In this month of thankfulness, we often take for granted the trees surrounding us. As the final colorful leaves drift to earth and our attention turns toward boughs of holiday evergreen, reflect on how trees provide color, shade, oxygen, a home for wildlife, beauty, food, fuel and mark the seasons of our lives. Trees also teach us valuable lessons of diversity, perseverance and value.
Every year it seems we experience a storm event where trees succumb to a wind or ice and cause damage. It is a natural physical reminder of entropy, or a lack of order or predictability, or gradual decline into disorder, in our lives. We all deal with entropy in our lives, but prefer to ignore signs of deterioration. We work to move forward because we are either moving forward or backward, and not much stays the same and certainly not for long. When it comes to entropy, we grow when we: Recognize it as reality. Develop the skill to identify it and resist apathy and complacency. Understand entropy applies not only to the physical body, but mentally too (our attitudes and relationships). Most importantly, developing a clear understanding of what you can manage. Entropy dictates the need to manage what and how much we can manage in our realm.
This past year, a major wind event felled a number of trees in our neighborhoods. When they fell it was a good reminder of necessary maintenance, planning and development to battle the ever present effects of entropy. For example, to have strong trunks, tree trunks should be tapered from top to bottom. Trees develop tapered trunks from two major events in their lives: trunks swaying back and forth in the wind and the presence of branches with leaves all along the trunk. These lessons are learned early in the life of a tree and its development. Without it, they won’t be able to support the canopy of the tree when the storms of life arrive. It is just like humans, the most intelligent have the ability to hold two opposing views in their mind and still be able to function.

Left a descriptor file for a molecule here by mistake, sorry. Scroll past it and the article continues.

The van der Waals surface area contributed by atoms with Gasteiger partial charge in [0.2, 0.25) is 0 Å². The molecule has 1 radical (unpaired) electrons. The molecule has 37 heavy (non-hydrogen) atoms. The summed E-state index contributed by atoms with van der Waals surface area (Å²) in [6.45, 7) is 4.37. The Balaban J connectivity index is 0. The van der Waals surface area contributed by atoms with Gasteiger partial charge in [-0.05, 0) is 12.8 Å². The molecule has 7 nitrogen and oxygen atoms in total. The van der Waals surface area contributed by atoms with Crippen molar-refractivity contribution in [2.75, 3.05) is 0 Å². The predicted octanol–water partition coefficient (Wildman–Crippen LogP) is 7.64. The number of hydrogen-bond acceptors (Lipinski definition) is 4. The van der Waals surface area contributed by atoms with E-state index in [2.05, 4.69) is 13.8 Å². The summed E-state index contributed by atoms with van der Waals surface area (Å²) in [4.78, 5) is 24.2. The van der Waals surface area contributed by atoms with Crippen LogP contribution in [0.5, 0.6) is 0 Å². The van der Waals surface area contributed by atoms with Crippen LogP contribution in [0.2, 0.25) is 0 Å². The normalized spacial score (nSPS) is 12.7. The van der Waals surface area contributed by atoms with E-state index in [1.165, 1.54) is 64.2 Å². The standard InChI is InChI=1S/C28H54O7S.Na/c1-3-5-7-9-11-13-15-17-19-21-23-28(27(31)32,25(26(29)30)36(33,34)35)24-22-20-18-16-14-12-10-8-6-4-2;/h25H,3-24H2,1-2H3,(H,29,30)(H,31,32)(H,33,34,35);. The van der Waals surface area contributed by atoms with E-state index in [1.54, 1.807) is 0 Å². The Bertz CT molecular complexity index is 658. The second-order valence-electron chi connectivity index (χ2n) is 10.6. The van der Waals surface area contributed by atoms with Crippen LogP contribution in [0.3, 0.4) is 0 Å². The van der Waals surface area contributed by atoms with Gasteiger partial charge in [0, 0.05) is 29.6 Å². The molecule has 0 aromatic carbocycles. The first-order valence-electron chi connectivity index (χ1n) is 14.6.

The wind event reminded us of the importance of a tree’s root collar. It is the area where the roots join the main stem or trunk. At the base of the tree there is a flare leading to the major roots. The root collar is part of the tree’s trunk. Unlike roots, the trunk is not specialized to resist constant soil moisture. If the tree is planted originally too deep or has soil or mulch mounded against the root collar and bark that is not accustomed to being wet, we will eventually see decline, and ultimately failure of the tree at some point. Root collar from the start makes a difference. Strong root collars still experienced a condition called wind throw because support from the lateral roots was diminished due to surrounding driveways, walks, streets or other factors diminishing a stable lateral root system. We saw the entire tree roots and all lift out of the ground and topple over.
Finally, most people do not think of pruning. Pruning can be a good thing in our personal lives. A setback can help us re-evaluate and reset to move forward. A tree, even a large established tree, benefits from pruning. Some of the trees that went over in the storm had been neglected for years. Pruning of trees is a safety issue, a tree health issue and is also done for aesthetics. Winter is a great time for pruning of deciduous trees and strengthens and improves them for future growth.
Lessons can be learned from the storms of life. May the forest be with you.
Rick Vuyst is CEO of Flowerland, host of the Flowerland Show on NewsRadio WOOD 1300 and 106.9 FM as well as Mr. Green Thumb on WZZM TV 13